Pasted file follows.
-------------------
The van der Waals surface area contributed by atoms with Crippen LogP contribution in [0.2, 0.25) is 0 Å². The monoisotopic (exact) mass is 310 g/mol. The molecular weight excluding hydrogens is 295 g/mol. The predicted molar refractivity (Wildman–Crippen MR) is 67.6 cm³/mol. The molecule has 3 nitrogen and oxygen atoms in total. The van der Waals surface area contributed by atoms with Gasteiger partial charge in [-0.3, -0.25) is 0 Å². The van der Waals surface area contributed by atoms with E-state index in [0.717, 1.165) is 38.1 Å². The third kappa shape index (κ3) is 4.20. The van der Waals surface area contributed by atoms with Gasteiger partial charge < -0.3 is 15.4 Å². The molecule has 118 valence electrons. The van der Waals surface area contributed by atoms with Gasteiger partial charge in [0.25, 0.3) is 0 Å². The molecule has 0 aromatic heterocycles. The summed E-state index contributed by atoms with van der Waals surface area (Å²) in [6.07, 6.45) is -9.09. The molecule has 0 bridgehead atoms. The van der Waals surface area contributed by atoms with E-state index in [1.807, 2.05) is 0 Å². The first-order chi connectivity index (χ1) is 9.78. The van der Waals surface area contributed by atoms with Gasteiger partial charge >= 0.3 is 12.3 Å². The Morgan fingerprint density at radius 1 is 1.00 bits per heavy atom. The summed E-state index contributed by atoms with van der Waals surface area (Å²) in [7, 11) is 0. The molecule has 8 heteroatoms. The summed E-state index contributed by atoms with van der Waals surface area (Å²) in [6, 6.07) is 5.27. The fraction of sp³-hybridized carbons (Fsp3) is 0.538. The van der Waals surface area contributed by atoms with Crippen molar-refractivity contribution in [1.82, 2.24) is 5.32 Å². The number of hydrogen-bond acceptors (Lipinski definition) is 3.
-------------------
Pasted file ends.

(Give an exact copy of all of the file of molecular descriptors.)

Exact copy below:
The van der Waals surface area contributed by atoms with Crippen LogP contribution in [0.2, 0.25) is 0 Å². The monoisotopic (exact) mass is 310 g/mol. The molecular weight excluding hydrogens is 295 g/mol. The predicted molar refractivity (Wildman–Crippen MR) is 67.6 cm³/mol. The molecule has 3 nitrogen and oxygen atoms in total. The van der Waals surface area contributed by atoms with Gasteiger partial charge in [-0.3, -0.25) is 0 Å². The van der Waals surface area contributed by atoms with E-state index in [0.717, 1.165) is 38.1 Å². The third kappa shape index (κ3) is 4.20. The van der Waals surface area contributed by atoms with Gasteiger partial charge < -0.3 is 15.4 Å². The molecule has 118 valence electrons. The van der Waals surface area contributed by atoms with Gasteiger partial charge in [0.25, 0.3) is 0 Å². The molecule has 0 aromatic heterocycles. The summed E-state index contributed by atoms with van der Waals surface area (Å²) in [6.07, 6.45) is -9.09. The molecule has 0 bridgehead atoms. The van der Waals surface area contributed by atoms with E-state index in [1.807, 2.05) is 0 Å². The first-order chi connectivity index (χ1) is 9.78. The van der Waals surface area contributed by atoms with Gasteiger partial charge >= 0.3 is 12.3 Å². The Morgan fingerprint density at radius 1 is 1.00 bits per heavy atom. The summed E-state index contributed by atoms with van der Waals surface area (Å²) in [7, 11) is 0. The molecule has 8 heteroatoms. The summed E-state index contributed by atoms with van der Waals surface area (Å²) in [6, 6.07) is 5.27. The fraction of sp³-hybridized carbons (Fsp3) is 0.538. The van der Waals surface area contributed by atoms with Crippen molar-refractivity contribution in [1.82, 2.24) is 5.32 Å². The number of hydrogen-bond acceptors (Lipinski definition) is 3.